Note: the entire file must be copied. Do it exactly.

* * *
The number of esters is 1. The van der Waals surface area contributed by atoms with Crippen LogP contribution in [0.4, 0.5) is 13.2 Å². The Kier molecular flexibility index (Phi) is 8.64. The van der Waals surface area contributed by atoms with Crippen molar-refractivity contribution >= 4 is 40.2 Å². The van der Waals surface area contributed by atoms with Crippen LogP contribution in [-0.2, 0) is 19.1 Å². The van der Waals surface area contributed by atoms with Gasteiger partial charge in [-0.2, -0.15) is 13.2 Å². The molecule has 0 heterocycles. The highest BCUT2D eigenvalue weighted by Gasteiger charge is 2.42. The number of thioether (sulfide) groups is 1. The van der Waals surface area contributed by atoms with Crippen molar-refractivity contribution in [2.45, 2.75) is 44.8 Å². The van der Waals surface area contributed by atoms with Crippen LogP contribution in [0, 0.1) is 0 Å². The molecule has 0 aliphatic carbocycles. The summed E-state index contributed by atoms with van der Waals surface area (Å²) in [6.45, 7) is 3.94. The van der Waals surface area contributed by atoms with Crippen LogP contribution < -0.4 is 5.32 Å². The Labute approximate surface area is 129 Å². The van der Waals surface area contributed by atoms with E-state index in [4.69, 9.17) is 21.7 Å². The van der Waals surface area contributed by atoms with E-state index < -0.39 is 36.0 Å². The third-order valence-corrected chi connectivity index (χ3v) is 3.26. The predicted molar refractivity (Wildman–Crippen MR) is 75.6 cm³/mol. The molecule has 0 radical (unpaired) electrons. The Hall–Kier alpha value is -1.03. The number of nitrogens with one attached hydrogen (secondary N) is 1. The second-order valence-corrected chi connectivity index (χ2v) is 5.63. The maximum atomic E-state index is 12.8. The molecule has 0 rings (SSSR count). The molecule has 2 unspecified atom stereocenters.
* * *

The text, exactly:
The number of esters is 1. The van der Waals surface area contributed by atoms with Crippen LogP contribution in [0.4, 0.5) is 13.2 Å². The Kier molecular flexibility index (Phi) is 8.64. The van der Waals surface area contributed by atoms with Crippen molar-refractivity contribution >= 4 is 40.2 Å². The van der Waals surface area contributed by atoms with Crippen LogP contribution in [-0.2, 0) is 19.1 Å². The van der Waals surface area contributed by atoms with Gasteiger partial charge in [-0.2, -0.15) is 13.2 Å². The molecule has 0 heterocycles. The highest BCUT2D eigenvalue weighted by Gasteiger charge is 2.42. The number of thioether (sulfide) groups is 1. The van der Waals surface area contributed by atoms with Crippen molar-refractivity contribution in [2.45, 2.75) is 44.8 Å². The van der Waals surface area contributed by atoms with Crippen LogP contribution in [0, 0.1) is 0 Å². The molecule has 0 aliphatic carbocycles. The summed E-state index contributed by atoms with van der Waals surface area (Å²) in [6.45, 7) is 3.94. The van der Waals surface area contributed by atoms with Crippen LogP contribution < -0.4 is 5.32 Å². The Labute approximate surface area is 129 Å². The van der Waals surface area contributed by atoms with E-state index in [4.69, 9.17) is 21.7 Å². The van der Waals surface area contributed by atoms with E-state index < -0.39 is 36.0 Å². The third-order valence-corrected chi connectivity index (χ3v) is 3.26. The predicted molar refractivity (Wildman–Crippen MR) is 75.6 cm³/mol. The molecule has 0 radical (unpaired) electrons. The Hall–Kier alpha value is -1.03. The number of nitrogens with one attached hydrogen (secondary N) is 1. The second-order valence-corrected chi connectivity index (χ2v) is 5.63. The maximum atomic E-state index is 12.8. The molecule has 0 rings (SSSR count). The molecule has 2 unspecified atom stereocenters.